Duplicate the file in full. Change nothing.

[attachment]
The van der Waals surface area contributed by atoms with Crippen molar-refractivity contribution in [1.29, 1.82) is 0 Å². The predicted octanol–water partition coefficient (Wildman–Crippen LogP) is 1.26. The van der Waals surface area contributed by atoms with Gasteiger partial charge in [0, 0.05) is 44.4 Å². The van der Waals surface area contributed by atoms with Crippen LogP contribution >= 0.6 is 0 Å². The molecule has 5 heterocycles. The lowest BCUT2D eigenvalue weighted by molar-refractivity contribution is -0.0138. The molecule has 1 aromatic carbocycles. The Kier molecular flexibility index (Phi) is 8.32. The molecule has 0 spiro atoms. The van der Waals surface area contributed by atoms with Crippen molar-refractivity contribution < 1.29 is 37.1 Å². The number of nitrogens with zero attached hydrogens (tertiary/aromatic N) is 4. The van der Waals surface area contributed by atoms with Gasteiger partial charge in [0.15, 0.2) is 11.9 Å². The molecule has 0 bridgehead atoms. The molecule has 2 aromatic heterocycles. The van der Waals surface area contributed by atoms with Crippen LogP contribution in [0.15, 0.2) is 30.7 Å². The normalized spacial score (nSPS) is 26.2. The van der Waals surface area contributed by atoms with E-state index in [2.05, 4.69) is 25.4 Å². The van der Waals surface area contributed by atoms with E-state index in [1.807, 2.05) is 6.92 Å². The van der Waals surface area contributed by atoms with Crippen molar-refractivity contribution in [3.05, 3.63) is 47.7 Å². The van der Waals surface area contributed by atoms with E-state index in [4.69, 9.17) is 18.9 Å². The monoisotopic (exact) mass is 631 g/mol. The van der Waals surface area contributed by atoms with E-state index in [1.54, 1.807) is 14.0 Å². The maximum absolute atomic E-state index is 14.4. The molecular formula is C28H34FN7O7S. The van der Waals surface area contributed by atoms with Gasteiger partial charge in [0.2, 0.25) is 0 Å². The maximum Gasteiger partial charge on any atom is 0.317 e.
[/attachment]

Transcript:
The van der Waals surface area contributed by atoms with Crippen molar-refractivity contribution in [1.29, 1.82) is 0 Å². The predicted octanol–water partition coefficient (Wildman–Crippen LogP) is 1.26. The van der Waals surface area contributed by atoms with Gasteiger partial charge in [0, 0.05) is 44.4 Å². The van der Waals surface area contributed by atoms with Crippen LogP contribution >= 0.6 is 0 Å². The molecule has 5 heterocycles. The lowest BCUT2D eigenvalue weighted by molar-refractivity contribution is -0.0138. The molecule has 1 aromatic carbocycles. The Kier molecular flexibility index (Phi) is 8.32. The molecule has 0 spiro atoms. The van der Waals surface area contributed by atoms with Crippen molar-refractivity contribution < 1.29 is 37.1 Å². The number of nitrogens with zero attached hydrogens (tertiary/aromatic N) is 4. The van der Waals surface area contributed by atoms with Gasteiger partial charge in [0.15, 0.2) is 11.9 Å². The molecule has 0 bridgehead atoms. The molecule has 2 aromatic heterocycles. The van der Waals surface area contributed by atoms with Crippen LogP contribution in [0.15, 0.2) is 30.7 Å². The normalized spacial score (nSPS) is 26.2. The van der Waals surface area contributed by atoms with E-state index in [2.05, 4.69) is 25.4 Å². The van der Waals surface area contributed by atoms with E-state index in [1.807, 2.05) is 6.92 Å². The van der Waals surface area contributed by atoms with Crippen molar-refractivity contribution in [3.05, 3.63) is 47.7 Å². The van der Waals surface area contributed by atoms with E-state index in [4.69, 9.17) is 18.9 Å². The monoisotopic (exact) mass is 631 g/mol. The van der Waals surface area contributed by atoms with E-state index in [1.54, 1.807) is 14.0 Å². The maximum absolute atomic E-state index is 14.4. The molecular formula is C28H34FN7O7S. The van der Waals surface area contributed by atoms with Gasteiger partial charge in [0.2, 0.25) is 0 Å². The maximum Gasteiger partial charge on any atom is 0.317 e.